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GRK 1482 Jahrbuch 2011-2014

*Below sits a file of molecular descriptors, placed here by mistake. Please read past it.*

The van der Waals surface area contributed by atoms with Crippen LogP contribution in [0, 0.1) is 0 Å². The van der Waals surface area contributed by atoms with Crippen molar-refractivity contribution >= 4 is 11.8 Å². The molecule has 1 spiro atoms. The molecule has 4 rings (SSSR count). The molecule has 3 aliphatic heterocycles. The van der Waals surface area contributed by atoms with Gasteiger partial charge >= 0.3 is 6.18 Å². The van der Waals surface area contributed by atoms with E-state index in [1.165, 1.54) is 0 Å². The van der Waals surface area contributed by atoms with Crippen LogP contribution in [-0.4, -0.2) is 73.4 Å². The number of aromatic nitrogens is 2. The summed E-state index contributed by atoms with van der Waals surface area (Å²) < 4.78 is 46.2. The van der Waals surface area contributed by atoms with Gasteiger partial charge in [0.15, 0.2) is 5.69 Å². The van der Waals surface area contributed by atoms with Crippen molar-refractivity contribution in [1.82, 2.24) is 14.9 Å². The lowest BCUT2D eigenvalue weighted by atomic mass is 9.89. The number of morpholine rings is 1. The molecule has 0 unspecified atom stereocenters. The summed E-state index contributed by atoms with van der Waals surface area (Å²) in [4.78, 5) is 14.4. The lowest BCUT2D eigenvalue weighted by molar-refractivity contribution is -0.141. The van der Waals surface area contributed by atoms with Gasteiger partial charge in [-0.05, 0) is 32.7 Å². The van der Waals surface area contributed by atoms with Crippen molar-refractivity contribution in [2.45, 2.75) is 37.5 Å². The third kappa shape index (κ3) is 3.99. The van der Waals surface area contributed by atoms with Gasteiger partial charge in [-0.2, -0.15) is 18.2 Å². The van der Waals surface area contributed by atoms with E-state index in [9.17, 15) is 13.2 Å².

Abstract Nutritional factors emerge to play a key role in the pathogenesis of chronic inflammatory diseases. Iron depletion was shown to prevent experimental ileitis in TNF∆ARE/WT mice and oral iron replacement the- rapy is often poorly tolerated by IBD patients. We hypothesize that luminal iron may directly affect the epithelium cell layer and/or may influence gut health via changes in the bacterial milieu. The focus of this project is on a better understanding of iron-influenced inflamm- atory processes in experimental settings. Introduction The gastrointestinal tract acts as an important bar- rier between the host and the luminal environment of the gut including nutritional as well as bacteri- al factors. In inflammatory bowel diseases (IBD), represented by the two major form Crohn‘s disease (CD) and ulcerative colitis (UC), the barrier between the lumen and the host is disrupted. Despite a long history of research the etiology of IBD is not yet fully understood. Beside other life style factors nutri- tional components emerged to be one of the most prominent environmental triggers for the develop- ment of chronic intestinal inflammation. Luminal iron was identified to be able to influence inflammatory processes in the gut in TNF∆ARE/WT mice [1]. TNF∆ARE/WT mice carry a genetic modi- fication in the untranslated region of an AU-rich element (ARE) in the TNF gene leading to an im- paired regulation of the TNF expression. They are used as a model for Crohn’s disease and develop a severe intestinal inflammation in their distal ileum accompanied by villous atrophy, crypt hyperplasia and leukocyte infiltration when kept on a conventi- onal diet. We observed that TNF∆ARE/WT mice were almost completely protected from the intestinal inflammation when the mice were fed an iron sul- fate-depleted diet. Corresponding to these findings about one third of the patients with IBD suffer from iron deficiency anemia due to an inappropriate nu- tritional iron intake and/or due to a loss of iron as a result of inflammatory processes in their gut but an oral iron replacement therapy (normally ferrous sulfate) is often poorly tolerated [3]. Furthermore, we showed that the depletion of lu- minal iron induced a compositional alteration of the gut microbiota with iron-dependent changes in bacteria belonging to the geni Bifidobacterium, Turicibacter, Succinivibrio and Desulfovibrio [1, see fig. 1]. Besides, we found that a gluten-fortified diet forti- fied the inflammation in TNF∆ARE/WT mice. Gluten- derived peptides failed to induce a CD4+ T-cell ac- tivation while reduced occludin expression levels suggest a negative role of gluten on the intestinal barrier integrity [2]. PhD FELLOWS Page 44 | GRK Progress Report 2011-2014 Annemarie Schmidt (M.Sc.) Nutrition and Immunology PhD 7/2 Impact of dietary iron in the regulation of chronic intestinal inflammations